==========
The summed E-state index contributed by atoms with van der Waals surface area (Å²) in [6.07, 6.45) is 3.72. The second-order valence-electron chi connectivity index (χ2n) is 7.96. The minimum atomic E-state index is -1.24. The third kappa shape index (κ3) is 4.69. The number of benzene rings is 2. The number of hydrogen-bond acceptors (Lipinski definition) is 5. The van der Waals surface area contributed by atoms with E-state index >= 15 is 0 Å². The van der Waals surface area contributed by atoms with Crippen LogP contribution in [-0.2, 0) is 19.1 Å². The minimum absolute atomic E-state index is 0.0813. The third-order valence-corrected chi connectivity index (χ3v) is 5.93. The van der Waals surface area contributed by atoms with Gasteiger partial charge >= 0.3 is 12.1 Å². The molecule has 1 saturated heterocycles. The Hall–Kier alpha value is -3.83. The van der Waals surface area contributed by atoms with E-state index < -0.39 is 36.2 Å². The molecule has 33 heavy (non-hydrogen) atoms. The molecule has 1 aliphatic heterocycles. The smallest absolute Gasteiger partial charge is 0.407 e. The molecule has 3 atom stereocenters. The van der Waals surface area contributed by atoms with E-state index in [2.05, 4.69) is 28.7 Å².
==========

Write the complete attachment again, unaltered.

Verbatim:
The summed E-state index contributed by atoms with van der Waals surface area (Å²) in [6.07, 6.45) is 3.72. The second-order valence-electron chi connectivity index (χ2n) is 7.96. The minimum atomic E-state index is -1.24. The third kappa shape index (κ3) is 4.69. The number of benzene rings is 2. The number of hydrogen-bond acceptors (Lipinski definition) is 5. The van der Waals surface area contributed by atoms with E-state index >= 15 is 0 Å². The van der Waals surface area contributed by atoms with Crippen LogP contribution in [-0.2, 0) is 19.1 Å². The minimum absolute atomic E-state index is 0.0813. The third-order valence-corrected chi connectivity index (χ3v) is 5.93. The van der Waals surface area contributed by atoms with Gasteiger partial charge >= 0.3 is 12.1 Å². The molecule has 1 saturated heterocycles. The Hall–Kier alpha value is -3.83. The van der Waals surface area contributed by atoms with E-state index < -0.39 is 36.2 Å². The molecule has 33 heavy (non-hydrogen) atoms. The molecule has 1 aliphatic heterocycles. The smallest absolute Gasteiger partial charge is 0.407 e. The molecule has 3 atom stereocenters. The van der Waals surface area contributed by atoms with E-state index in [2.05, 4.69) is 28.7 Å².